🐾 Maybe the reason I love animals so much, is because the only time they have broken my heart is when theirs has stopped beating.

Thursday, 18 November 2010

African Joy and Sorrow

Watercolour on Bockingford 300gsm - Maree©

"The triumph of life is the joy experienced thereafter."
- Maree

A couple of years ago, one of my guinea fowl sitting on eggs was killed by a dog, leaving 10 eggs, on the point of hatching, without a mother. I gathered all the eggs and put them in a basket with a hot water bottle, trying to keep them warm to see if any of them would hatch. Two days later still nothing, but on the third day I heard a weak peep-peep from one of the eggs. None of the others showed any sign of life, so I decided to take matters into my own hands and open the one that was peeping. I gently peeled away the shell and lifted out a perfectly formed little guinea fowl, and placed him on the warm towel, drying his little body with a soft cloth until he lifted his little head and stared me straight in the eye.

That was the beginning of a beautiful, long relationship with "Guinea", who spent five years following me everywhere and providing us with endless hours of pleasure with his surprising antics. He even lured a wild guinea fowl female from the wild (they used to pass through our property in large flocks, travelling from one field to another) and together they reared 5 clutches of beautiful little guinea fowl, all of whom stayed on our property for many years.

When Guinea's wife disappeared one day, he was inconsolable, standing on the wall and calling for hours in that haunting 'phe-twee, phe-twee, phe-twee' that is so typical of the South African bush. After that, he would often disappear for a day or two until, one day, he didn't come home at all. I hoped and presumed that he had found another family and was happily roaming the fields surrounding our property.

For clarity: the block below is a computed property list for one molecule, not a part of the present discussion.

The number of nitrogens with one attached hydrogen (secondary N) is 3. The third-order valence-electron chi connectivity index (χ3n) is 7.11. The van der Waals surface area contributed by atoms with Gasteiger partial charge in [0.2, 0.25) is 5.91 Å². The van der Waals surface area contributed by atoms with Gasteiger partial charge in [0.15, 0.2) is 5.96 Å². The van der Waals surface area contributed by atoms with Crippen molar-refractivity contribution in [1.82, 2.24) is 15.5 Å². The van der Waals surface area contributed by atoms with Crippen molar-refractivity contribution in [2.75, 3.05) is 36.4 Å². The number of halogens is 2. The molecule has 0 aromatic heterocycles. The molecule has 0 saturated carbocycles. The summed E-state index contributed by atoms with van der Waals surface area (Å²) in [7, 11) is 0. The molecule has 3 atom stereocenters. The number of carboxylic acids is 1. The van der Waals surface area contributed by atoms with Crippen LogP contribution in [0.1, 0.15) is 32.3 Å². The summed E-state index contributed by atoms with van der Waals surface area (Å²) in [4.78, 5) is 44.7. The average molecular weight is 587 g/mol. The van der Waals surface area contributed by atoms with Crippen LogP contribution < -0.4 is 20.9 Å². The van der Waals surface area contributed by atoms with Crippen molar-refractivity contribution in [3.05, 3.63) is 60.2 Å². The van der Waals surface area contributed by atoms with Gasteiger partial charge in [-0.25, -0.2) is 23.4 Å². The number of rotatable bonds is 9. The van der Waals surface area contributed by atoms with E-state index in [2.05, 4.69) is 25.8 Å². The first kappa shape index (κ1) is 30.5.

“This life as you live it now and have lived it, you will have to live again and again, times without number, and there will be nothing new in it, but every pain and every joy and every thought and sigh and all the unspeakably small and great in your life must return to you and everything in the same series and sequence -- and in the same way this spider and this moonlight among the trees, and this same way this moment and I myself. The eternal hour glass of existence will be turned again and again -- and you with it, you dust of dust!”
- Friedrich Nietzsche

Guinea and one of his babies


  1. Lovely story, the real life ones are the best. Guinea was a beautiful bird.

  2. Thank you for popping in Glennis, and yes, he truly was beautiful, in character as well.

  3. Oh, I so loved this story. You were a gift to him, bringing him life. And he gifted you with years of friendship. And you allowed him to be free and he left to pursue life elsewhere with his kind. I took photos the other day of what I thought was a chicken. If you don't mind, pop over to my blog and take a peak. I think it is a guinea!

  4. Thanks for your heart-warming comment Margaret! I tried to look for your photograph of the Guinea, but there are so many blogs on your profile, maybe you could give me a direct link to the pic? I'd really appreciate that, thanks!

  5. Sorry, I should have realized. It is the Art Happens 365. or margaretbednar365.blogspot.com I just posted a poem about my pony when I was a child. It is under that post. I read your latest post. You must miss the openness you used to have! I love your blog, by the way.



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